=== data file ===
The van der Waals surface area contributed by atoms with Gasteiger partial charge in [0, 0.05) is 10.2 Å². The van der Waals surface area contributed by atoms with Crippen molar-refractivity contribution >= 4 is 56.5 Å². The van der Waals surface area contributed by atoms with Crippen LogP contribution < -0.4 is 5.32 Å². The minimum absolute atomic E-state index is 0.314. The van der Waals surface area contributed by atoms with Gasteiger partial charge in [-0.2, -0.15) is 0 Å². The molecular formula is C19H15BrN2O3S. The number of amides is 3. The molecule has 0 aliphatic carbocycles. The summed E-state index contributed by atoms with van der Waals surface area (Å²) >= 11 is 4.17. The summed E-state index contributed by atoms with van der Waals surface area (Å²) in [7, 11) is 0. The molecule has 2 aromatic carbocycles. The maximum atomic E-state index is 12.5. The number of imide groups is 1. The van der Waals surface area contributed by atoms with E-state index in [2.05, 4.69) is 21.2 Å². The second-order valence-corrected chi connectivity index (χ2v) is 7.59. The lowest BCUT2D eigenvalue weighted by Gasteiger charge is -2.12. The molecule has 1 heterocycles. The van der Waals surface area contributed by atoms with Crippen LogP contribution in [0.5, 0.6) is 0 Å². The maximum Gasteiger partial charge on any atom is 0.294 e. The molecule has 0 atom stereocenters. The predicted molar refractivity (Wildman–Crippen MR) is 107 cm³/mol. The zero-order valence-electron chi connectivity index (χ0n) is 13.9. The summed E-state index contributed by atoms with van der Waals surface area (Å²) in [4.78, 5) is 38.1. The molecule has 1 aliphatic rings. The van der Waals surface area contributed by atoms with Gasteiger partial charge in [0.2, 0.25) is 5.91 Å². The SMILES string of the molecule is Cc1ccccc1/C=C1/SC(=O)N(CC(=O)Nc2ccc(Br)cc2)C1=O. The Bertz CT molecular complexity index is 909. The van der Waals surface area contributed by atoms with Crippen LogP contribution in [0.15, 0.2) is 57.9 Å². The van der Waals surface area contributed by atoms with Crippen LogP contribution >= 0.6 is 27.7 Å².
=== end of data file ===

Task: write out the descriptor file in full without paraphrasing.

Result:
The van der Waals surface area contributed by atoms with Gasteiger partial charge in [0, 0.05) is 10.2 Å². The van der Waals surface area contributed by atoms with Crippen molar-refractivity contribution >= 4 is 56.5 Å². The van der Waals surface area contributed by atoms with Crippen LogP contribution < -0.4 is 5.32 Å². The minimum absolute atomic E-state index is 0.314. The van der Waals surface area contributed by atoms with Gasteiger partial charge in [-0.2, -0.15) is 0 Å². The molecular formula is C19H15BrN2O3S. The number of amides is 3. The molecule has 0 aliphatic carbocycles. The summed E-state index contributed by atoms with van der Waals surface area (Å²) >= 11 is 4.17. The summed E-state index contributed by atoms with van der Waals surface area (Å²) in [7, 11) is 0. The molecule has 2 aromatic carbocycles. The maximum atomic E-state index is 12.5. The number of imide groups is 1. The van der Waals surface area contributed by atoms with E-state index in [2.05, 4.69) is 21.2 Å². The second-order valence-corrected chi connectivity index (χ2v) is 7.59. The lowest BCUT2D eigenvalue weighted by Gasteiger charge is -2.12. The molecule has 1 heterocycles. The van der Waals surface area contributed by atoms with Crippen LogP contribution in [0.5, 0.6) is 0 Å². The maximum Gasteiger partial charge on any atom is 0.294 e. The molecule has 0 atom stereocenters. The predicted molar refractivity (Wildman–Crippen MR) is 107 cm³/mol. The zero-order valence-electron chi connectivity index (χ0n) is 13.9. The summed E-state index contributed by atoms with van der Waals surface area (Å²) in [4.78, 5) is 38.1. The molecule has 1 aliphatic rings. The van der Waals surface area contributed by atoms with Gasteiger partial charge in [0.2, 0.25) is 5.91 Å². The SMILES string of the molecule is Cc1ccccc1/C=C1/SC(=O)N(CC(=O)Nc2ccc(Br)cc2)C1=O. The Bertz CT molecular complexity index is 909. The van der Waals surface area contributed by atoms with Crippen LogP contribution in [0.15, 0.2) is 57.9 Å². The van der Waals surface area contributed by atoms with Crippen LogP contribution >= 0.6 is 27.7 Å².